Minding Ps & Qs minimising Fs & Cs

“Society is getting more violent. People react more stongly to an incident [than in the past]. ” Why is that? “Manners have gone out the window.”

Judge Josephine Bouchier said this in a Listener interview, Bouchier’s Law. In the same issue Brian O’Flaherty bemoans the degradation of language in reign of error and concludes:

Ah, Terry [Snow, former Listener editor], why do we bother? Because we’re pedantic? Nah. Because someone has to uphold the idea of a common comprehension. You might fry tomayto while I boil tomahto but as long as we both know it’s a red fruit, communication exists; and where communication is lies understanding. Understanding has prevented lots of wars, excluding those sparked by religion and greed.

“I think Terry would agree we don’t care so much about the words, and probably wouldn’t care at all if they didn’t underpin that understanding. But they do. Nothing else does.”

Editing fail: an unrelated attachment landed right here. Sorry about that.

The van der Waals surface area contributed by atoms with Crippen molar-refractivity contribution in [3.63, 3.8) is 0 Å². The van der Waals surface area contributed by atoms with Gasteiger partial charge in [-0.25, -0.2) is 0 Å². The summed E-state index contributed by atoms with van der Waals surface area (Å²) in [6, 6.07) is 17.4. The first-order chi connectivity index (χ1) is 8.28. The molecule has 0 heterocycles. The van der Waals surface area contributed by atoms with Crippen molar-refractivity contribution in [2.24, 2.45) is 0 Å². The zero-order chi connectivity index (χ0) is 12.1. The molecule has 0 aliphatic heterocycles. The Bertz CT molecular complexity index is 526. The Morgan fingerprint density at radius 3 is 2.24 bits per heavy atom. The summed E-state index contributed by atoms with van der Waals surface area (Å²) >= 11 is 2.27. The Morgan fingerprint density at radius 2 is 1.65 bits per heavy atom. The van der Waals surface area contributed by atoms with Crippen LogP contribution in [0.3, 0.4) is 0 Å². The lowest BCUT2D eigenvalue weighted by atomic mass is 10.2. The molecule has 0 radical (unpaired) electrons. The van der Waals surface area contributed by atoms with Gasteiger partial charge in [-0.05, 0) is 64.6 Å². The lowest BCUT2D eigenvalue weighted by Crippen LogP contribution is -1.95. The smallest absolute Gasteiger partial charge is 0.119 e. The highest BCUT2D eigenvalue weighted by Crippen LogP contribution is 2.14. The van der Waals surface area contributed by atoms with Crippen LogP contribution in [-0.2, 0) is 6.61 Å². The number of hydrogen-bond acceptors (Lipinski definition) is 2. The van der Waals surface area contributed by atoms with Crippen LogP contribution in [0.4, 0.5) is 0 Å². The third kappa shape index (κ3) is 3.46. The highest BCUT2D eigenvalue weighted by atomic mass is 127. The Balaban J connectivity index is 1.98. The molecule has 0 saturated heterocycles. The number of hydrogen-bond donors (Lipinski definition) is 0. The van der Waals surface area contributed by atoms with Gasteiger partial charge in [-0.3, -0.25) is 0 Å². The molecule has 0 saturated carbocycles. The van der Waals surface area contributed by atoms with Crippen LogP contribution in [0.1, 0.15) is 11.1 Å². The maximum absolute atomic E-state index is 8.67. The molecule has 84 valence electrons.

Could there be a link between increasing violence, loss of manners and falling standards of language?

A woman working with violent prisoners noticed how limited their vocabularies were. They were never peeved, tetchy, irritated, annoyed, aggravated or even furious they were always at force 10 which was expressed in almost incomprehensible sentences in which the F and C words starred.

“If you can’t name your feelings, how do you recognise them and if you can’t recognise them how can you control them?” she asked.

The man jailed for swearing at a judge probably still doesn’t understand why.

Incomprehension begets frustration. Just think of people dealing with someone who doesn’t speak their language who try speaking more slowly and loudly in the mistaken impression that will help.

Frustration can easily turn to anger and anger can turn to violence.

Where do manners fit in? At the heart of good manners lie respect for, and consideration of, other people and self-restriant. An excuse me is much less confrontational than a shove, a sorry beats a shrug and a whoops with a smile is more likely to get a smile in return than an expletive.

Too simple? Yes. The causes of increasing violence are more complex than declining standards of language and manners, but they are part of the puzzle.

If we took better care of how we spoke and had a better command of the vocabulary with which we speak we’d find it easier to understand and be understood. 

As part of that, if we minded our Ps and Qs it would help to reduce the Fs and Cs which are part of the violent language which leads to violent acts.

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